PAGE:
Chapman University administrators recently gave staffers at The Panther, the university’s student newspaper, an impossible choice: cover a once in a blue moon campus visit by a former president and be subject to prior review, or sit out from covering the important campus event altogether.
The journalists, led by editor Louisa Marshall, made the decision to sit it out, citing the ethics concerns of submitting their work for prior review.
Prior review — the practice of submitting content for approval before publication — not only defies journalistic ethics, but also undermines free speech values. Prior review is the first step toward prior restraint, in which the reviewed content is actually blocked from being published. That practice has been described by the Supreme Court as “the most serious and the least tolerable infringement on First Amendment rights.”
Thankfully, Chapman President Daniele Struppa apologized for the censorial move — but not before The Panther lost its opportunity to cover the event, during which President George W. Bush visited Chapman as part of business school fundraiser.
Struppa did the right thing in taking responsibility for this misstep, apologizing to The Panther, and recommitting to free expression. But Panther staff should never have had to choose between doing their jobs and submitting to censorship, particularly at a university that makes its commitment to free expression remarkably clear. Chapman was the fifth college to ever adopt the Chicago Statement — which FIRE considers the gold standard in university commitments to free expression. And Chapman has regularly held itself out as a leader in protecting free speech on campus.
President Struppa himself decried the “slippery slope of censorship” in a 2015 op-ed for The Orange County Register. Censorship is indeed a slippery slope, and one Chapman unfortunately slipped right down in this instance, according to reporting by The Panther.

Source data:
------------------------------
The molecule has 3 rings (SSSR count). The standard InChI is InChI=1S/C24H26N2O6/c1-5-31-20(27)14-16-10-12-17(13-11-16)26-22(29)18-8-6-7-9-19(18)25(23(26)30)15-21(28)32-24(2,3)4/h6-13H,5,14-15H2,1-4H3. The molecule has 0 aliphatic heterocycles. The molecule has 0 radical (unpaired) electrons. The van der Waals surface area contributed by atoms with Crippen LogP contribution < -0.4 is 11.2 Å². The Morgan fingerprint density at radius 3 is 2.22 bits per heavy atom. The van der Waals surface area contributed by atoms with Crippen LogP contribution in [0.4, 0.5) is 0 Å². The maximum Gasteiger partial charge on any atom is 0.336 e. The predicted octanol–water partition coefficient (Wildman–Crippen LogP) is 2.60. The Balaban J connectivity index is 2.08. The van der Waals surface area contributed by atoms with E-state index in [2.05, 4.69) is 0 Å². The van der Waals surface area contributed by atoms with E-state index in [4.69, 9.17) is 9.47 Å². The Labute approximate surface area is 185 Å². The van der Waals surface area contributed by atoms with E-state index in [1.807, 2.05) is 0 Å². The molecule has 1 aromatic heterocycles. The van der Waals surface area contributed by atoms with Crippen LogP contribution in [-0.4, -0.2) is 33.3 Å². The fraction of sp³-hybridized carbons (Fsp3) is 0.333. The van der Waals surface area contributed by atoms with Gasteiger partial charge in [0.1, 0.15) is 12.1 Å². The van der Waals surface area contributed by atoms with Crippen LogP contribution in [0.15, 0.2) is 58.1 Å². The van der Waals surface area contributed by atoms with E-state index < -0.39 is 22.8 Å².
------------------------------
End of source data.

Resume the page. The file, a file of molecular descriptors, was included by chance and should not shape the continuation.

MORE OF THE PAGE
At first, university officials blamed Bush’s staff for the prior review request, telling The Panther that Bush’s office had asked that, if the student newspaper covered the event, any resulting content be sent to them for approval before publication. But this turned out to be untrue; after The Panther published an editorial criticizing the prior review requirement, Bush’s chief of staff Freddy Ford called Marshall to clarify that the decision was not theirs.
“That is not something we’ve done or would ever do. We don’t play games,” Ford told The Panther. Ford further criticized the decision, noting that “any reporters who were in the press corps during (Bush’s) time in the White House would scoff at that suggestion.”
Chapman subsequently admitted the decision to insist upon prior review was its own.
“How this happened, and why, is probably not as important as the fact that I am now convinced that the university did indeed request The Panther for prior review of an article, in obvious conflict with the values we espouse,” Struppa said in his conciliatory Panther op-ed.
But how that request happened and why is also important. This is a cautionary tale of how adopting free expression commitments is just a first step. Colleges must also carefully examine their policies and practices to ensure they are in line with these commitments. After adopting these commitments, colleges should also fully train administrators, faculty, and staff on free speech principles to prevent this kind of misstep.
We also tip our hats to The Panther’s editor, Louisa Marshall, who refused to stop digging until she discovered the full story of how her paper came to face the impossibly difficult choice it was presented. Owing to The Panther’s dogged reporting, hopefully, that’s a choice no Chapman student journalist will have to face again.